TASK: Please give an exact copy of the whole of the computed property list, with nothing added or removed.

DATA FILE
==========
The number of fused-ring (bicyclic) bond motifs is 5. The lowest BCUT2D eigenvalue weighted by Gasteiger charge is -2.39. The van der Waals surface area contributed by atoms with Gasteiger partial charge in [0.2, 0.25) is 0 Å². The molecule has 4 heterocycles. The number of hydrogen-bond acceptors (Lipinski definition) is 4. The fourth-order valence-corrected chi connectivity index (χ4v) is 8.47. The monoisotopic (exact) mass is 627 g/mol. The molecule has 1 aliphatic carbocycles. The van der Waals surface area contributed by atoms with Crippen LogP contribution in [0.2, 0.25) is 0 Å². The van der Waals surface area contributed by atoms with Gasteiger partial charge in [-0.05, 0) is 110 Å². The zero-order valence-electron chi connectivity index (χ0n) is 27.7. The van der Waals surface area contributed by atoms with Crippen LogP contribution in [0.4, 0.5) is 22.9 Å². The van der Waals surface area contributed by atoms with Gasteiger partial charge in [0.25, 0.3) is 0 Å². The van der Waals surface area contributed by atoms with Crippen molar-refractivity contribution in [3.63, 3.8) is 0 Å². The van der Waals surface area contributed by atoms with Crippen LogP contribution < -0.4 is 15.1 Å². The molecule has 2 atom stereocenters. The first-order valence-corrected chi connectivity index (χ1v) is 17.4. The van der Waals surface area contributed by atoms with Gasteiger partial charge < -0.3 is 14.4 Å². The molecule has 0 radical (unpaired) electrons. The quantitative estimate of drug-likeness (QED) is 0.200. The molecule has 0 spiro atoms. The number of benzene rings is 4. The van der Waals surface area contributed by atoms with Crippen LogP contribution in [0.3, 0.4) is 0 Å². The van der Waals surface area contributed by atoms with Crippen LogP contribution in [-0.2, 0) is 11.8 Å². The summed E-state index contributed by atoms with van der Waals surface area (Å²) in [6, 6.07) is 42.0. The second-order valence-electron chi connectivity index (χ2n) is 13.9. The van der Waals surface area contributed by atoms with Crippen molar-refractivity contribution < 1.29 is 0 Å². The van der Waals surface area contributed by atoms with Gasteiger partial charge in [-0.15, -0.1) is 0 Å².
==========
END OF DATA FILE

The number of fused-ring (bicyclic) bond motifs is 5. The lowest BCUT2D eigenvalue weighted by Gasteiger charge is -2.39. The van der Waals surface area contributed by atoms with Gasteiger partial charge in [0.2, 0.25) is 0 Å². The molecule has 4 heterocycles. The number of hydrogen-bond acceptors (Lipinski definition) is 4. The fourth-order valence-corrected chi connectivity index (χ4v) is 8.47. The monoisotopic (exact) mass is 627 g/mol. The molecule has 1 aliphatic carbocycles. The van der Waals surface area contributed by atoms with Crippen LogP contribution in [0.2, 0.25) is 0 Å². The van der Waals surface area contributed by atoms with Gasteiger partial charge in [-0.05, 0) is 110 Å². The zero-order valence-electron chi connectivity index (χ0n) is 27.7. The van der Waals surface area contributed by atoms with Crippen LogP contribution in [0.4, 0.5) is 22.9 Å². The van der Waals surface area contributed by atoms with Gasteiger partial charge in [0.25, 0.3) is 0 Å². The van der Waals surface area contributed by atoms with Crippen molar-refractivity contribution in [3.63, 3.8) is 0 Å². The van der Waals surface area contributed by atoms with Crippen LogP contribution < -0.4 is 15.1 Å². The molecule has 2 atom stereocenters. The first-order valence-corrected chi connectivity index (χ1v) is 17.4. The van der Waals surface area contributed by atoms with Gasteiger partial charge < -0.3 is 14.4 Å². The molecule has 0 radical (unpaired) electrons. The quantitative estimate of drug-likeness (QED) is 0.200. The molecule has 0 spiro atoms. The number of benzene rings is 4. The van der Waals surface area contributed by atoms with Crippen LogP contribution in [0.3, 0.4) is 0 Å². The van der Waals surface area contributed by atoms with Crippen LogP contribution in [-0.2, 0) is 11.8 Å². The summed E-state index contributed by atoms with van der Waals surface area (Å²) in [6, 6.07) is 42.0. The second-order valence-electron chi connectivity index (χ2n) is 13.9. The van der Waals surface area contributed by atoms with Crippen molar-refractivity contribution < 1.29 is 0 Å². The van der Waals surface area contributed by atoms with Gasteiger partial charge in [-0.15, -0.1) is 0 Å².